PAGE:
Moving to a new state? You may need a new health plan too

Moving is exciting – but it can also be stressful. There’s a lot to organize. Between the packing, the purging, leaving your old home and finding a new one, it can be a busy time. As you check off the tasks on your to-do list, remember to keep your health insurance plan in mind.

“It’s really important to be on top of any changes to your health care plan when you move,” says Caitlin Donovan, senior director of the National Patient Advocate Foundation. That way, you can continue coverage without a gap – and without paying for coverage that you don’t need or can’t use.

“You want to make sure you’re comfortably covered and have the right network set up,” Donovan says. To do that, here’s what you need to know as you make the big move.

You may be able to switch plans

Your existing health plan considers an out-of-state move to be a qualifying life event. That means you’re eligible for a special enrollment period. This is a time outside of the usual open enrollment period when you can sign up for health insurance.

Here’s what to keep in mind:

Contact human resources if you have insurance through your employer

“The sooner, the better – always,” Donovan notes. This is especially true if you’re staying with the same employer. Plus, you’ll need time to decide on a new plan that fits your family’s needs if your existing health plan isn’t being offered in your new location.

Call your health insurance company too

You’ll find the number on your health insurance member ID card. An agent can walk you through the next steps and what to consider.

Enroll in a new plan if you get your insurance through the Affordable Care Act (ACA)

You need to sign up for a new plan if you move to another state.1 That means you’ll fill out a new marketplace application and update the profile on your account.

Be mindful of time, for all types of health insurance

You need to make these changes to your health insurance within 30 or 60 days of the date of your move.2 Call your benefits person or health insurance company to let them know.

Consider a short term plan

Missed that special enrollment window? You’ll have to wait until open enrollment. To bridge the gap until the next open enrollment, consider getting a short term health insurance plan, advises Donovan.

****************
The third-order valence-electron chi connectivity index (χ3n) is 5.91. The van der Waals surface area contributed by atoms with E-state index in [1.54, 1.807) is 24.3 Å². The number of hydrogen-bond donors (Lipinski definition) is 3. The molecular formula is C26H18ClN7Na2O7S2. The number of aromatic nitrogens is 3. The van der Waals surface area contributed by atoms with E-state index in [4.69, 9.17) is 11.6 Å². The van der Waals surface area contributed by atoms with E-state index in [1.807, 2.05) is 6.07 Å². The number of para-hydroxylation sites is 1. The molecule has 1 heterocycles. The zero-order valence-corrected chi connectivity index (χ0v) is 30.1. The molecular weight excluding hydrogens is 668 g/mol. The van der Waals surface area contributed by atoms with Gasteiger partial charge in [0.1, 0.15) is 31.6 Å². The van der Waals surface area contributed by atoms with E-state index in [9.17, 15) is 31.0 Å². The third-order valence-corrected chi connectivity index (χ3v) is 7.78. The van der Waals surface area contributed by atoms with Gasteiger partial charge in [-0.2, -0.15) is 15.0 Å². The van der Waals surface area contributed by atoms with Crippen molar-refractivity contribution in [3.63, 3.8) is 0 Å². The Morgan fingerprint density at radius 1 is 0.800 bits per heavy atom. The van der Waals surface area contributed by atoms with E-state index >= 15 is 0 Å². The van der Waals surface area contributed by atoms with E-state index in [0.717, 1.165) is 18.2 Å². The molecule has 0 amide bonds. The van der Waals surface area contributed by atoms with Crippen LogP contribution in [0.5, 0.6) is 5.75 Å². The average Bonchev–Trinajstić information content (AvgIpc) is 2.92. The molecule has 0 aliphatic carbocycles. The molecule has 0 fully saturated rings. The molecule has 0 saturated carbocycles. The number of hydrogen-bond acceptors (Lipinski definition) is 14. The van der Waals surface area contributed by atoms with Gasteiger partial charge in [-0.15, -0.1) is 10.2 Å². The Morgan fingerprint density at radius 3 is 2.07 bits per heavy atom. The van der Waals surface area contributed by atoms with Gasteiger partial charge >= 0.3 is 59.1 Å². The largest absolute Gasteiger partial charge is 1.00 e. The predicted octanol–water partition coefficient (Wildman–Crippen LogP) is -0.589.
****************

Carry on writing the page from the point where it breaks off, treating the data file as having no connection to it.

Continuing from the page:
Short term medical plans can include coverage for doctor visits, urgent care visits and trips to the emergency room. They also cover hospital stays, which can be the most expensive bills. Some may cover preventive care and prescriptions. 

Another reason to sign up for a short term plan? If you’ve changed employers. Even if you signed up for a new plan within the required time period, you may have to wait 30 days or longer before the coverage starts. A short term plan can keep you protected while you wait.

As useful as short term plans can be, try to get a new plan within the special enrollment window, says Donovan. “You want full comprehensive coverage and as many patient protections as possible,” she explains.

Review your insurance needs

A move to a new state may be a great opportunity to think about what you need through a new lens.

Ask yourself some questions when thinking about medical insurance

Donovan suggests the following: 

  • What did you like and not like about your health care coverage before?
  • Is it an absolute must that the nearest hospital to your house is in your network? Or are you OK with driving farther?
  • Did you start seeing a new specialist, such as a dermatologist? If so, do you need to make that type of provider a priority in your new plan?

Consider family members

If you’re married or have a domestic partner who is on your current plan, check whether the new one provides partner benefits, says Donovan. That’s true even if you move out of state but are staying with the same employer. This could be a chance to change to a new plan that provides the benefits that are important to your family.

Figure out costs

Price is almost always important, so think about your premium. But also look at the deductible and copay or coinsurance, says Donovan.If you have family coverage and your premium becomes unaffordable, now is your chance to see if you qualify for subsidies for an ACA marketplace plan,” she notes. It’s just one way that you may be able to get help paying for health care costs.

Moving often signifies a new start that can apply to your health care too. Consider your options as you navigate the many changes to ensure you're covered. 

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